Questions to Ask
Why do scientists use magnification? Where have you seen things magnified?

Tips for Less Mess: Cover the work surface and keep paper towels within reach.

Science Connection
The speed at which light travels through water is different from its speed in air, which makes the light bend, or refract, where the water and air meet. The curvature of the water drop also acts as a lens because light passing through the center has farther to go through water than light passing through the edge. These two effects together make the droplet act as a magnifier.

When the straw is dipped into the water, some water enters it-- reaching the same level as in the cup. Air pressure is pushing down equally on the water in the cup and in the straw. When you close the straw with your finger and lift it, a tiny bit of water flows out, and the air remaining in the straw expands to take its place. This reduces the pressure of the air in the straw. So the air pressure pushing down on the water in the straw is less than the full pressure of the air in the room pushing up on it. Thus the water stays in the straw until you release your finger.

To explore some of the characteristics of water

What You Need

  • A small container (bottle cap) of water
  • Drinking straw cut in half
  • Clear plastic bag
  • Newspaper page with small letters

    What to Do
    Place the bag on top of the newspaper. Put the straw in the cap of water, and then “plug” the top of the straw with your finger. Keeping your finger securely on the top of the straw, take it out of the water. You now have water in the straw. Why do you think the water stays in the straw?

    Touch the straw onto the plastic, creating little droplets of water. Can you make larger ones? What shapes are the drops?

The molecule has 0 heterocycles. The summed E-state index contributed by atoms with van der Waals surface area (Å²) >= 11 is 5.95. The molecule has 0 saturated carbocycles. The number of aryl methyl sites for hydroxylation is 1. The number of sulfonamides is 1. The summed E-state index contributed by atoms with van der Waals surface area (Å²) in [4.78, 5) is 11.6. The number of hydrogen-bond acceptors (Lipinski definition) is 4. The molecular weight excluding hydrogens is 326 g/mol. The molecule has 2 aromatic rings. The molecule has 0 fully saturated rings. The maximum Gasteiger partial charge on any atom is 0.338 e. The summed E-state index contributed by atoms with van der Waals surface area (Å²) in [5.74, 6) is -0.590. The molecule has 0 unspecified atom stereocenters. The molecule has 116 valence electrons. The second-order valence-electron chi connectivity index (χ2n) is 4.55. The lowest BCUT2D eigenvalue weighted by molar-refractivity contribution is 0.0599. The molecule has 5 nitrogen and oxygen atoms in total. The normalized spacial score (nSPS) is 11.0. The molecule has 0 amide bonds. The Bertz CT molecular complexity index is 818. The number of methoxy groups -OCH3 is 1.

Look closely at the drops. What do you see? How does the newspaper print look?

    Drop: The small quantity of liquid heavy enough to fall in a spherical mass.

    Droplet: A tiny drop

    Magnify: To make something look greater in size

    Refract: The bending of a beam of light when it passes from one material to another if the speed of light is different in the two materials.

    Sphere: A round object. All points on its surface are the same distance from the center.

    Spherical: Having the shape of a sphere

    Try This
    You might want to place drops of water on wax paper, aluminum foil, or tissue. What happens? How do they compare to the drops of water on the clear plastic?

    Can you read through any of these drops?

    Look at the same part of the newspaper through a magnifying glass and then through the drop of water. How are they alike? How are they different?

    Try using both to look at the colored comics.
    Drag a toothpick through drops of water. What happens? Now, place a little dishwashing detergent on the toothpick, and drag it through the drops. What happens? Why?

    What other liquids would you like to try?

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